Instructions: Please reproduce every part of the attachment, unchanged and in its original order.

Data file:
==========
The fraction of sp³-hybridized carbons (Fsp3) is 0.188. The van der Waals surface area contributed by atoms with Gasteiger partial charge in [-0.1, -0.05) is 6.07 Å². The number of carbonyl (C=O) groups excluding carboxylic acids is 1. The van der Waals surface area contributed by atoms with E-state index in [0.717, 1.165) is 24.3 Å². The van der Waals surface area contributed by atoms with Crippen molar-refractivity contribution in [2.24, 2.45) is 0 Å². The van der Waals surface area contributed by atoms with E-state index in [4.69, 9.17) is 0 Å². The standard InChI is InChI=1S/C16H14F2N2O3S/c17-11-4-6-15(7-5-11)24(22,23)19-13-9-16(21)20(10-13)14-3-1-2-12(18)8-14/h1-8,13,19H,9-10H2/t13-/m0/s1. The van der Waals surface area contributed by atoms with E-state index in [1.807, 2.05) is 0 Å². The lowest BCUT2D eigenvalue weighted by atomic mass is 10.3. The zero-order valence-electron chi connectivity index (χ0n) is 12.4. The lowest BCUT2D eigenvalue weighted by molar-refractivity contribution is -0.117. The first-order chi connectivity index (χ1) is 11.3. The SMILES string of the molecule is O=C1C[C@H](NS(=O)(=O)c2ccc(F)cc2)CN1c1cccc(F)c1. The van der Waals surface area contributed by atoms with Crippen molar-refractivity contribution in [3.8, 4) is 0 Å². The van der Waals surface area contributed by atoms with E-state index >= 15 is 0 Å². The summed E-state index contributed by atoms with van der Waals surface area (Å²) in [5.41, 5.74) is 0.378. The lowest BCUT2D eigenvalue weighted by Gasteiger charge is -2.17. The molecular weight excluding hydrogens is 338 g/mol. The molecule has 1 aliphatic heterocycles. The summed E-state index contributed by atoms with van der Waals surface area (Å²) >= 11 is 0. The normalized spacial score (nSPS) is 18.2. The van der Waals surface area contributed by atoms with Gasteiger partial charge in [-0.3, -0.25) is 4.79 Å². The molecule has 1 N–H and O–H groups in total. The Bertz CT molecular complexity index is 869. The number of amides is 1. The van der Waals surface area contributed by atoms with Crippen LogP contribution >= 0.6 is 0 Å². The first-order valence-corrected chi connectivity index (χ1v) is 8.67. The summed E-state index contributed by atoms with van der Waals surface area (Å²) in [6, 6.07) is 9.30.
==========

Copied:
The fraction of sp³-hybridized carbons (Fsp3) is 0.188. The van der Waals surface area contributed by atoms with Gasteiger partial charge in [-0.1, -0.05) is 6.07 Å². The number of carbonyl (C=O) groups excluding carboxylic acids is 1. The van der Waals surface area contributed by atoms with E-state index in [0.717, 1.165) is 24.3 Å². The van der Waals surface area contributed by atoms with Crippen molar-refractivity contribution in [2.24, 2.45) is 0 Å². The van der Waals surface area contributed by atoms with E-state index in [4.69, 9.17) is 0 Å². The standard InChI is InChI=1S/C16H14F2N2O3S/c17-11-4-6-15(7-5-11)24(22,23)19-13-9-16(21)20(10-13)14-3-1-2-12(18)8-14/h1-8,13,19H,9-10H2/t13-/m0/s1. The van der Waals surface area contributed by atoms with E-state index in [1.807, 2.05) is 0 Å². The lowest BCUT2D eigenvalue weighted by atomic mass is 10.3. The zero-order valence-electron chi connectivity index (χ0n) is 12.4. The lowest BCUT2D eigenvalue weighted by molar-refractivity contribution is -0.117. The first-order chi connectivity index (χ1) is 11.3. The SMILES string of the molecule is O=C1C[C@H](NS(=O)(=O)c2ccc(F)cc2)CN1c1cccc(F)c1. The van der Waals surface area contributed by atoms with Crippen molar-refractivity contribution in [3.8, 4) is 0 Å². The van der Waals surface area contributed by atoms with E-state index >= 15 is 0 Å². The summed E-state index contributed by atoms with van der Waals surface area (Å²) in [5.41, 5.74) is 0.378. The lowest BCUT2D eigenvalue weighted by Gasteiger charge is -2.17. The molecular weight excluding hydrogens is 338 g/mol. The molecule has 1 aliphatic heterocycles. The summed E-state index contributed by atoms with van der Waals surface area (Å²) >= 11 is 0. The normalized spacial score (nSPS) is 18.2. The van der Waals surface area contributed by atoms with Gasteiger partial charge in [-0.3, -0.25) is 4.79 Å². The molecule has 1 N–H and O–H groups in total. The Bertz CT molecular complexity index is 869. The number of amides is 1. The van der Waals surface area contributed by atoms with Crippen LogP contribution >= 0.6 is 0 Å². The first-order valence-corrected chi connectivity index (χ1v) is 8.67. The summed E-state index contributed by atoms with van der Waals surface area (Å²) in [6, 6.07) is 9.30.